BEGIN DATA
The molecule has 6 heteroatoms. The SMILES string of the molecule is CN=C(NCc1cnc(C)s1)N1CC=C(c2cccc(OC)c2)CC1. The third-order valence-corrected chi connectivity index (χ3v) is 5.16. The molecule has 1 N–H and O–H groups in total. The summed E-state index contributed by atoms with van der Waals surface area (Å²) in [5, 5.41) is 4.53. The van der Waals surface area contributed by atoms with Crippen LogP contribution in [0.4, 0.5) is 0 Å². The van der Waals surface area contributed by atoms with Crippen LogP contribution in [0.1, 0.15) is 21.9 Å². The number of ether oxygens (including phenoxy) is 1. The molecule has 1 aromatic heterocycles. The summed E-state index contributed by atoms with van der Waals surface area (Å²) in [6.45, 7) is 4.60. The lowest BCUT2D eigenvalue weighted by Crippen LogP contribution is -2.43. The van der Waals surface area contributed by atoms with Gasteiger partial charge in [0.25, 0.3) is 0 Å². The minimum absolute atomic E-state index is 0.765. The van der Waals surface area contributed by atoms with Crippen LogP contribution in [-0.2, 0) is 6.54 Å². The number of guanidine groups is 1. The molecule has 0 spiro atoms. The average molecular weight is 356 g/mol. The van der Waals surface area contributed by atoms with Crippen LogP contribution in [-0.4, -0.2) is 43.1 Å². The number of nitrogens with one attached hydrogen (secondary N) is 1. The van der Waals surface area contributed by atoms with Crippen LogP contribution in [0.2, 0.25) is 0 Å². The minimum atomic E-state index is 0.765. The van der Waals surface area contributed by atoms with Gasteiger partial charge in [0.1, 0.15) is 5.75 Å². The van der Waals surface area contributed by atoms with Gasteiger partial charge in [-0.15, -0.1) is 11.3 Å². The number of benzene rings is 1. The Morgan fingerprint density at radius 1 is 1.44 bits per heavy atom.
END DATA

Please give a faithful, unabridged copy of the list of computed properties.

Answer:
The molecule has 6 heteroatoms. The SMILES string of the molecule is CN=C(NCc1cnc(C)s1)N1CC=C(c2cccc(OC)c2)CC1. The third-order valence-corrected chi connectivity index (χ3v) is 5.16. The molecule has 1 N–H and O–H groups in total. The summed E-state index contributed by atoms with van der Waals surface area (Å²) in [5, 5.41) is 4.53. The van der Waals surface area contributed by atoms with Crippen LogP contribution in [0.4, 0.5) is 0 Å². The van der Waals surface area contributed by atoms with Crippen LogP contribution in [0.1, 0.15) is 21.9 Å². The number of ether oxygens (including phenoxy) is 1. The molecule has 1 aromatic heterocycles. The summed E-state index contributed by atoms with van der Waals surface area (Å²) in [6.45, 7) is 4.60. The lowest BCUT2D eigenvalue weighted by Crippen LogP contribution is -2.43. The van der Waals surface area contributed by atoms with Gasteiger partial charge in [0.25, 0.3) is 0 Å². The minimum absolute atomic E-state index is 0.765. The van der Waals surface area contributed by atoms with Crippen LogP contribution in [-0.2, 0) is 6.54 Å². The number of guanidine groups is 1. The molecule has 0 spiro atoms. The average molecular weight is 356 g/mol. The van der Waals surface area contributed by atoms with Crippen LogP contribution in [-0.4, -0.2) is 43.1 Å². The number of nitrogens with one attached hydrogen (secondary N) is 1. The van der Waals surface area contributed by atoms with Crippen LogP contribution in [0.2, 0.25) is 0 Å². The minimum atomic E-state index is 0.765. The van der Waals surface area contributed by atoms with Gasteiger partial charge in [0.1, 0.15) is 5.75 Å². The van der Waals surface area contributed by atoms with Gasteiger partial charge in [-0.15, -0.1) is 11.3 Å². The number of benzene rings is 1. The Morgan fingerprint density at radius 1 is 1.44 bits per heavy atom.